Shahnameh (Book of Kings) Abu’l Qasim Firdausi (935–1020)
The Shahnameh, also transliterated as Shahnama (Persian: شاهنامه pronounced [ʃɒːhnɒːˈme], “The Book of Kings”), is a long epic poem written by the Persian poet Ferdowsi between c. 977 and 1010 CE and is the national epic of Greater Iran. Consisting of some 60,000 verses, the Shahnameh is the world’s longest epic poetry written by a single poet. It tells mainly the mythical and to some extent the historical past of the Persian Empire from the creation of the world until the Islamic conquest of Persia in the 7th century. Today Iran, Azerbaijan, Afghanistan and the greater region influenced by the Persian culture (such as Georgia, Armenia, Turkey and Dagestan) celebrate this national epic.
The work is of central importance in Persian culture, regarded as a literary masterpiece, and definitive of the ethno-national cultural identity of modern-day Iran, Afghanistan and Tajikistan. It is also important to the contemporary adherents of Zoroastrianism, in that it traces the historical links between the beginnings of the religion with the death of the last Sassanid ruler of Persia during the Muslim conquest and an end to the Zoroastrian influence in Iran.
The assassination of Khosrau II in a Mughal Era manuscript in 1535
Kai Khorso enthroned holding the sword with which he will execute Afrasiyab for the murder of Siyavash
The Shahnameh provides a poetic account of the prehistory and history of Iran, beginning with the creation of the world and the introduction of the arts of civilization (fire, cooking, metallurgy, law), and ending with the Islamic Conquest of Persia. The work is not precisely chronological, but there is a general movement through time. Some of the characters live for hundreds of years but most have normal life spans. There are many shāhs who come and go, as well as heroes and villains, who also come and go. The only lasting images are those of Greater Persia itself, and of a succession of sunrises and sunsets, no two ever exactly alike, yet illustrative of the passage of time.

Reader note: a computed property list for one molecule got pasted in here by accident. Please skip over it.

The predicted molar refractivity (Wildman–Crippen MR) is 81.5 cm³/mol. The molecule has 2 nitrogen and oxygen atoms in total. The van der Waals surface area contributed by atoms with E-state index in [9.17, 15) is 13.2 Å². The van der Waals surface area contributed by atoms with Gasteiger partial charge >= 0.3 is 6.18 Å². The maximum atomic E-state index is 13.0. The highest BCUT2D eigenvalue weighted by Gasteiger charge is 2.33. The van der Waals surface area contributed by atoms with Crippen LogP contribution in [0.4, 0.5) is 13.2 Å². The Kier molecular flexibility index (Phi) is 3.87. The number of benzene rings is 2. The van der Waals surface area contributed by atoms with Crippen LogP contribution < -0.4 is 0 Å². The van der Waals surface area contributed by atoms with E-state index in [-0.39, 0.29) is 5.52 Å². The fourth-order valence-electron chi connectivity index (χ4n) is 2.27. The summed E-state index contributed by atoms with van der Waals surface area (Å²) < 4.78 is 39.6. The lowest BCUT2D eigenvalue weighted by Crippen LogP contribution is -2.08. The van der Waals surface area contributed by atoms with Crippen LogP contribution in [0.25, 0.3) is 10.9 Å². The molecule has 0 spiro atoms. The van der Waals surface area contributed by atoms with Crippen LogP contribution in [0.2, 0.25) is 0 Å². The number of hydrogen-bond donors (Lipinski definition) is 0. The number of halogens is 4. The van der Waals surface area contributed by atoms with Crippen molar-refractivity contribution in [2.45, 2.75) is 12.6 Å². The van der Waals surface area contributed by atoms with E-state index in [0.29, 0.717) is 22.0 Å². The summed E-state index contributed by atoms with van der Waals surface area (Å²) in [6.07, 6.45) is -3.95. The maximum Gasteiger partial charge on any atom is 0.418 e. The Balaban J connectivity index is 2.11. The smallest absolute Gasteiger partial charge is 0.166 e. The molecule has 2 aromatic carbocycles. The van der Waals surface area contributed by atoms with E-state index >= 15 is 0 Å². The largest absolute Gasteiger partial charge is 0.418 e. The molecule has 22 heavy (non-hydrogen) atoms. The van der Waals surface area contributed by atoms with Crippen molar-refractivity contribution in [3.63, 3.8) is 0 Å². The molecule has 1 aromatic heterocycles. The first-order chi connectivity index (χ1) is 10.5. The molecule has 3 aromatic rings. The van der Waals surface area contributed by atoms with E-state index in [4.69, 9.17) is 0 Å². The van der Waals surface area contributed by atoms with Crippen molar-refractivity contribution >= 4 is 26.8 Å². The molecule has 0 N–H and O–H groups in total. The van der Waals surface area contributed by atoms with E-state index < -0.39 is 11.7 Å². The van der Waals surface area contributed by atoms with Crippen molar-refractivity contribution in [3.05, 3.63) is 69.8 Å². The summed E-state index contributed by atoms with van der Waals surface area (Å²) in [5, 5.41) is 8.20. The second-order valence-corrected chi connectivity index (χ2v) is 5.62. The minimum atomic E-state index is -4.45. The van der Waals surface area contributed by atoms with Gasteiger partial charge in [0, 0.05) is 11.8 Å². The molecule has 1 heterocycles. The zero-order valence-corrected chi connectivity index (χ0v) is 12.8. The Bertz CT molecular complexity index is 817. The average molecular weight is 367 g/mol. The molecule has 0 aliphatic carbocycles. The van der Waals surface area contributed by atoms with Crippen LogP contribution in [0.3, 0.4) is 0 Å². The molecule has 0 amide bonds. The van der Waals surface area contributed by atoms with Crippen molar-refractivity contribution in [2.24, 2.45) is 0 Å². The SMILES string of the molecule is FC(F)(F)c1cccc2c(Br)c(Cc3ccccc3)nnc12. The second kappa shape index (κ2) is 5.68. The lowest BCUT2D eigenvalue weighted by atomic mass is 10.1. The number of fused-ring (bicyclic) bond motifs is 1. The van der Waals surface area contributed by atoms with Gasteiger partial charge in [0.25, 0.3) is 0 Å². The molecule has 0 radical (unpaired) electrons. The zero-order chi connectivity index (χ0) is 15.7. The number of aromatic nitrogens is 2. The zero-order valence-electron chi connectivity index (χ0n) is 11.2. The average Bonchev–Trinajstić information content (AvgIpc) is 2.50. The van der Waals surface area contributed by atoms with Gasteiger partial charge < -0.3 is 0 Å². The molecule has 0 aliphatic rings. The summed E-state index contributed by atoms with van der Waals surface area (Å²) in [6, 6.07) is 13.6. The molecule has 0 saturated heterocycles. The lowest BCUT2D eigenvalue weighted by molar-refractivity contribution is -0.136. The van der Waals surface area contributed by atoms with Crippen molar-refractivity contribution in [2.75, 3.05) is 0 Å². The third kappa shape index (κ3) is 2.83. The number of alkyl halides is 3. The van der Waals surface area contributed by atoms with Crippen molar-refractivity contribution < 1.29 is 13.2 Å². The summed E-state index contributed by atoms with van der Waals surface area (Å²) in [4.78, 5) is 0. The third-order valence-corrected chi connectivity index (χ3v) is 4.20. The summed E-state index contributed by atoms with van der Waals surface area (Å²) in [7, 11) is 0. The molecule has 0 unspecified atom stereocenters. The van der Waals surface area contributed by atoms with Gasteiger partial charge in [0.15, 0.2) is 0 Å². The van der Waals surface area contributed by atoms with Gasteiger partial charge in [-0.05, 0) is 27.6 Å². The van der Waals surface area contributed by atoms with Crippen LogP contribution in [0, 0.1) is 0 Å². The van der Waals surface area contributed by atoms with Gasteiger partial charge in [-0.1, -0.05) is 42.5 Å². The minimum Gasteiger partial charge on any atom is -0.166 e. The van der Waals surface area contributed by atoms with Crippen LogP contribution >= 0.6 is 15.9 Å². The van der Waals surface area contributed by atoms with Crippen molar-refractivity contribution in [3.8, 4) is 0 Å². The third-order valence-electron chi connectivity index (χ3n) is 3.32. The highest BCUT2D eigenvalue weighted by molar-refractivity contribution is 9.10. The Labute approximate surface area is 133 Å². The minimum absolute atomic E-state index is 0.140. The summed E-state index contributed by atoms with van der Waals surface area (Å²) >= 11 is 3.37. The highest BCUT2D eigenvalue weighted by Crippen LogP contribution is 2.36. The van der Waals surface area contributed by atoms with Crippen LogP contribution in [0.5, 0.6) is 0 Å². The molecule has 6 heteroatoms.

The work is divided into three successive parts: the “mythical”, “heroic”, and “historical” ages.
Father Time, a Saturn-like image, is a reminder of the tragedy of death and loss, yet the next sunrise comes, bringing with it hope of a new day. In the first cycle of creation, evil is external (the devil). In the second cycle, we see the beginnings of family hatred, bad behavior, and evil permeating human nature. Shāh Fereydūn’s two eldest sons feel greed and envy toward their innocent younger brother and, thinking their father favors him, they murder him. The murdered prince’s son avenges the murder, and all are immersed in the cycle of murder and revenge, blood and more blood. In the third cycle, we encounter a series of flawed shahs. There is aPhaedra-like story of Shāh Kay Kāvus, his wife Sūdābeh, and her passion for and rejection by her stepson, Sīyāvash.
It is only in the characterizations of the work’s many figures, both male and female, that Zoroaster’s original view of the human condition comes through. Zoroaster emphasized human free will. All of Ferdowsi’s characters are complex; none is an archetype or a puppet. The best characters have flaws, and the worst have moments of humanity.
Traditional historiography in Iran has claimed that Ferdowsi was grieved by the fall of the Sassanid Empire and its subsequent rule by “Arabs” and “Turks”. The Shahnameh, the argument goes, is largely his effort to preserve the memory of Persia’s golden days and transmit it to a new generation so that they could learn and try to build a better world. Although most scholars have contended that Ferdowsi’s main concern was the preservation of the pre-Islamic legacy of myth and history, a number of authors have formally challenged this view.  The mythical age
Scenes from the Shahnameh carved into reliefs at Ferdowsi’s mausoleum in Tus, Iran
This portion of the Shahnameh is relatively short, amounting to some 2,100 verses or four percent of the entire book, and it narrates events with the simplicity, predictability, and swiftness of a historical work.
After an opening in praise of God and Wisdom, the Shahnameh gives an account of the creation of the world and of man as believed by the Sassanians. This introduction is followed by the story of the first man, Keyumars, who also became the first king after a period of mountain dwelling. His grandson Hushang, son of Sīyāmak, accidentally discovered fire and established the Sadeh Feast in its honor. Stories of Tahmuras, Jamshid, Zahhāk, Kawa or Kaveh, Fereydūn and his three sons Salm, Tur, and Iraj, and his grandson Manuchehrare related in this section.
The heroic age
Statue of Ferdowsi, beside Rostamand Rakhsh, who are struggling with a dragon, Delfan, Iran